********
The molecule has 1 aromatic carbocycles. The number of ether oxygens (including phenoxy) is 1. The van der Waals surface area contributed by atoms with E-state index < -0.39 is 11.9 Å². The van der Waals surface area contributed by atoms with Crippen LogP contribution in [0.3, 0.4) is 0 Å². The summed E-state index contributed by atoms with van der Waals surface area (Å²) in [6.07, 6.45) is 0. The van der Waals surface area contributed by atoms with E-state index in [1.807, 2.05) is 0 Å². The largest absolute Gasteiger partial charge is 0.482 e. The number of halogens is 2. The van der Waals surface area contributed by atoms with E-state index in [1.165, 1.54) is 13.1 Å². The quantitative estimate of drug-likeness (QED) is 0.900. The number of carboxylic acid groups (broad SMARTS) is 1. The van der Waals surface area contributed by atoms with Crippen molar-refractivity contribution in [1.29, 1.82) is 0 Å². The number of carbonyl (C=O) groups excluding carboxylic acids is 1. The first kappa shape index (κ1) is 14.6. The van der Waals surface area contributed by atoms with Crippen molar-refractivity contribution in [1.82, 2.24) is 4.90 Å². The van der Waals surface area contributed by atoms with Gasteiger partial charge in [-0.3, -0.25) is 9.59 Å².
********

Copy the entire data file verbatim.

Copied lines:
The molecule has 1 aromatic carbocycles. The number of ether oxygens (including phenoxy) is 1. The van der Waals surface area contributed by atoms with E-state index < -0.39 is 11.9 Å². The van der Waals surface area contributed by atoms with Crippen LogP contribution in [0.3, 0.4) is 0 Å². The summed E-state index contributed by atoms with van der Waals surface area (Å²) in [6.07, 6.45) is 0. The van der Waals surface area contributed by atoms with E-state index in [1.807, 2.05) is 0 Å². The largest absolute Gasteiger partial charge is 0.482 e. The number of halogens is 2. The van der Waals surface area contributed by atoms with E-state index in [1.165, 1.54) is 13.1 Å². The quantitative estimate of drug-likeness (QED) is 0.900. The number of carboxylic acid groups (broad SMARTS) is 1. The van der Waals surface area contributed by atoms with Crippen molar-refractivity contribution in [1.29, 1.82) is 0 Å². The number of carbonyl (C=O) groups excluding carboxylic acids is 1. The first kappa shape index (κ1) is 14.6. The van der Waals surface area contributed by atoms with Crippen molar-refractivity contribution in [1.82, 2.24) is 4.90 Å². The van der Waals surface area contributed by atoms with Gasteiger partial charge in [-0.3, -0.25) is 9.59 Å².